Flying Through Space: why you need to be reading Starman

I was thinking about what my next blog post should be and here I am just sitting at my desk staring at the trades I brought up to school with me. Most of the trades are titles I am currently reading with the exception of my Alan Moore stuff, which I never like to be to far from. That’s when I decided maybe I would write a post about James Robinson’s Starman

Some people see the ‘ 90s as a black spot on the world of comics with there machismo male heroes and hyper sexual vixens, comics were more artist driven than they were story oriented. The Image comic founders who left Marvel comics to create and distribute their own characters were writing the types of comics I was writing in my fourth grade class. The Jim Lee’s, Todd McFarlane’s, Wilce Portacio’s, Dale Keown’s, and Rob Liefield’s of the world were essentially bastardizing and ruining comics, and the clones that followed didn’t help.

Of course these titles made money and the comic book company executives lived like fat cats, essentially devaluing comics with over printing and so on.

So is everyone still on board?

Now you may be asking yourself how does this post tie into an article about Starman, well let me tell you. Despite the mediocre books being put out by Image comics there were still some promising things to happen during the ‘ 90s in comics. We had the wonderful Preacher series written by Garth Ennis, we had the start of Jeff Smith’s Bone, we had the Spider-man clone wars (just kidding), and we finally had a title DC put out called Starman written by James Robinson and mostly drawn by Tony Harris.

I haven’t finished Starman yet so maybe it is a little bit presumptuous of me to be writing an article singing the merits of the book, but the first three omnibuses have been awesome and I am looking forward to the rest.

So why do I like Starman, well as part of my Marvel purge I decided to pick up and check out Starman. I former Marvel Zombie I became tired with what they were bringing to the table. I felt like there was too many events, I knew all the origins, the writing staff wasn’t cutting it or else they weren’t communicating when writing all these tie-ins. Now DC I knew a little bit, I knew Bruce Wayne was Batman, Barry Allen was the Flash, and Hal Jordan was Green Lantern but the world of DC comics was fairly new to me.

So one of the first things that I decided to read from DC was a little story about Jack Knight The Starman.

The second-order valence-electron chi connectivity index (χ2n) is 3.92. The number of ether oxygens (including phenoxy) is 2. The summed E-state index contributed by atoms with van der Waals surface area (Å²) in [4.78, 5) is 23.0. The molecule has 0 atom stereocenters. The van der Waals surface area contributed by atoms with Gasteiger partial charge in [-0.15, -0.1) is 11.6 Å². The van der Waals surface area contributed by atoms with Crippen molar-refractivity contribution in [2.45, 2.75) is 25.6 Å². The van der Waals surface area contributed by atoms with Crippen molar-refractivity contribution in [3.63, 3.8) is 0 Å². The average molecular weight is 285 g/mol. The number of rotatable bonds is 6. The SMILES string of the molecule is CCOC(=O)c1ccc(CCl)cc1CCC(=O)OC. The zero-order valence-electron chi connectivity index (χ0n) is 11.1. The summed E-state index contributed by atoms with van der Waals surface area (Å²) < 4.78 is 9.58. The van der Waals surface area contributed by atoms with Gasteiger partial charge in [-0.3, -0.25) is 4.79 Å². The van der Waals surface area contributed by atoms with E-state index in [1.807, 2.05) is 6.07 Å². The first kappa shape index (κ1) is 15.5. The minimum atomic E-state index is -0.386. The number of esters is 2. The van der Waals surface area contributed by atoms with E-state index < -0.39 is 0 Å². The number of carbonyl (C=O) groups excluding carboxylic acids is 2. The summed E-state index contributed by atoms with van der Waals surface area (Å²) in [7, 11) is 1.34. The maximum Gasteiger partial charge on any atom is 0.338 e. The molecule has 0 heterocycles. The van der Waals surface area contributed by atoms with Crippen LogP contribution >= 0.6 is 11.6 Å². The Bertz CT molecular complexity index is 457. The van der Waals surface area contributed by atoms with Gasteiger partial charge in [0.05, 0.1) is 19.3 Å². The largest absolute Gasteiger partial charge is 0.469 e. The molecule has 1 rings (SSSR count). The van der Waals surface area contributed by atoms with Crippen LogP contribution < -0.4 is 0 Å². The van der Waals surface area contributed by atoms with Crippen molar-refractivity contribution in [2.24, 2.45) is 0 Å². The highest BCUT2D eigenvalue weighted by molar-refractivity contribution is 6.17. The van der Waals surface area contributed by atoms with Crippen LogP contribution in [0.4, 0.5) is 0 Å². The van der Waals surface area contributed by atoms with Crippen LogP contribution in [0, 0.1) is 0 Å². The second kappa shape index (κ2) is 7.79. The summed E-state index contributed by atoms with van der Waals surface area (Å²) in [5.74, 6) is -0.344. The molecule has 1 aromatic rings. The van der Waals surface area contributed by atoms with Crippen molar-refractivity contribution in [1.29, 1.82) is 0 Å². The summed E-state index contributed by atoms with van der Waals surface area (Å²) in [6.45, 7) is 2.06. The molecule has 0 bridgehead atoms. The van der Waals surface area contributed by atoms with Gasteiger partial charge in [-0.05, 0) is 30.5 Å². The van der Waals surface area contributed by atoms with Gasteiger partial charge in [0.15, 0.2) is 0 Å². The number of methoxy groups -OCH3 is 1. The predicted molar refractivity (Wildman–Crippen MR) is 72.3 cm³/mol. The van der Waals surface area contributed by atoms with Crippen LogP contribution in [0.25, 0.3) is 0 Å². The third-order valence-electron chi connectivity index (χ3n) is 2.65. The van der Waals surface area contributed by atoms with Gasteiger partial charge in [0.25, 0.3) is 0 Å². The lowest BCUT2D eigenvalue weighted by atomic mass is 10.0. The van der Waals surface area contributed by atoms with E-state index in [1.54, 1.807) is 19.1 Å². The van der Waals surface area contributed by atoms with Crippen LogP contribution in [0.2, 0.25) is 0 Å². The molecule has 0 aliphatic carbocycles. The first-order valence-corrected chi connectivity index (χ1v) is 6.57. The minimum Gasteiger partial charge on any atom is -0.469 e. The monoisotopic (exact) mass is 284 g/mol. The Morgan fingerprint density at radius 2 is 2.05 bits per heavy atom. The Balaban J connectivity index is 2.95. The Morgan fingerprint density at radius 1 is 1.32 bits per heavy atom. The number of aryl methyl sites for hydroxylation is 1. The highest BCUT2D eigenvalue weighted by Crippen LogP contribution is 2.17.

Starman was a unique book that maybe isn’t saying as much about the world around us like Watchmen, V for Vendetta, or anything written by Joe Sacco. But Starman develops its characters, it has a realistic environment; the side characters and the connections Jack Knight makes in the book are just as important as the lead character.

The city, Opal City, has a certain identity an identity that shapes Jack Knight, and as a reader you get the sense that the city raised the character as much as his family did.

The book is essentially about interactions, Jack’s interactions with the O’Dare family, interactions with bad guy/ good guy the Shade, him re-building a relationship with his father, his complicated relationship with villain the Mist and the child he doesn’t know. The book is about relationships to past Starmans and how his role as Starman is somehow connected to or is mirroring those of ones past.

Robinson establishes mythos for Solomon Grundy, a mythos that is used to explain the various retcons of the character. Why is Grundy smart and strong in one book and maybe dumber and weaker in the next? Well to explain that Robinson establishes that Grundy is different within each incarnation, every time he dies a different version of is born or comes out. It’s sort of like Bruce Banner’s multiple personality disorder, each one of his personalities result in a different version of the Hulk.

I am beginning to lose track of things I want to discuss, but I know that the city- Opal City is like an expression of who Jack Knight is. A city that is old and derelict but tries to disguise itself as modern and new. Jack is a young man interested in old man things. He deals in old junk: he collects radios, old books, records, if you can collect it he has it. Essentially Jack is like the city except he is a young man with an old soul and the city is old with a young look.

So after all that praising of the story construction I suppose it is time that I give credit to the artist. Tony Harris is really a genius and the guy that is doing his inks is just as amazing.

Robinson can be credited with the ideas but Harris brings it to life, I mean his virtuosity is amazing. He can draw people, cityscapes and so on. Harris doesn’t draw in that typical ‘ 90s style either, you know the style of drawing where everyone is wearing  skintight clothing. No, Harris doesn’t shy away from drawing complex costumes he puts in the time to make characters real he is creating reality.

Jack Knight wears jeans, a jacket and a pair of goggles that is more clothes then all of the characters of the WildC.A.T.S wore. So you have to appreciate the guy going against the norm, going against the grain and passing on doing the Image comic thing.

So I know I have rambled on enough about this series but just give it a shot that is all I am saying. Don’t expect going in to have your outlook on life and the world to be changed. Just expect a good story with solid character development.

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